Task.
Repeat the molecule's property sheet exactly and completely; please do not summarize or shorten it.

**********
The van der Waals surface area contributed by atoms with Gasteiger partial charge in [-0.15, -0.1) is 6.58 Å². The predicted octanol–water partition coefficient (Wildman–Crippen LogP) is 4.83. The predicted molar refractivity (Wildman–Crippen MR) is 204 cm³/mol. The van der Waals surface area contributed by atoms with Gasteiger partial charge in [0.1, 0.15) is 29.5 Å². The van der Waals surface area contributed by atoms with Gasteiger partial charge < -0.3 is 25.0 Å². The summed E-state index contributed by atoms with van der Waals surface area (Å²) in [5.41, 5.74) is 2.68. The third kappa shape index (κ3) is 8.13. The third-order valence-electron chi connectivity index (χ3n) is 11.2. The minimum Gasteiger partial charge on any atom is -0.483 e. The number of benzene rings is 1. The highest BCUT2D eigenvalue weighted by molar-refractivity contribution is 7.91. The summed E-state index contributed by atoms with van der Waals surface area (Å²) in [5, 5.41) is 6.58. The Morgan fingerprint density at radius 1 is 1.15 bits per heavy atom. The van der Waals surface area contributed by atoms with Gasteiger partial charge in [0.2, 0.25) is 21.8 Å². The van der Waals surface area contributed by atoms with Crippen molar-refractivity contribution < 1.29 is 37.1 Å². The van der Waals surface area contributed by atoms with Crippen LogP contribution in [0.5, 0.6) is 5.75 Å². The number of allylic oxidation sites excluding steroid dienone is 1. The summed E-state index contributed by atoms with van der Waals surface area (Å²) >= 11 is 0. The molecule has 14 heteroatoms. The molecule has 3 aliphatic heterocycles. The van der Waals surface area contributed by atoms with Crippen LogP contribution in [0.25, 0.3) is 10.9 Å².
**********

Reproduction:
The van der Waals surface area contributed by atoms with Gasteiger partial charge in [-0.15, -0.1) is 6.58 Å². The predicted octanol–water partition coefficient (Wildman–Crippen LogP) is 4.83. The predicted molar refractivity (Wildman–Crippen MR) is 204 cm³/mol. The van der Waals surface area contributed by atoms with Gasteiger partial charge in [0.1, 0.15) is 29.5 Å². The van der Waals surface area contributed by atoms with Gasteiger partial charge < -0.3 is 25.0 Å². The summed E-state index contributed by atoms with van der Waals surface area (Å²) in [5.41, 5.74) is 2.68. The third kappa shape index (κ3) is 8.13. The third-order valence-electron chi connectivity index (χ3n) is 11.2. The minimum Gasteiger partial charge on any atom is -0.483 e. The number of benzene rings is 1. The highest BCUT2D eigenvalue weighted by molar-refractivity contribution is 7.91. The summed E-state index contributed by atoms with van der Waals surface area (Å²) in [5, 5.41) is 6.58. The Morgan fingerprint density at radius 1 is 1.15 bits per heavy atom. The van der Waals surface area contributed by atoms with Gasteiger partial charge in [0.2, 0.25) is 21.8 Å². The van der Waals surface area contributed by atoms with Crippen molar-refractivity contribution < 1.29 is 37.1 Å². The van der Waals surface area contributed by atoms with Crippen LogP contribution in [0.5, 0.6) is 5.75 Å². The number of allylic oxidation sites excluding steroid dienone is 1. The summed E-state index contributed by atoms with van der Waals surface area (Å²) >= 11 is 0. The molecule has 14 heteroatoms. The molecule has 3 aliphatic heterocycles. The van der Waals surface area contributed by atoms with Crippen LogP contribution in [0.25, 0.3) is 10.9 Å².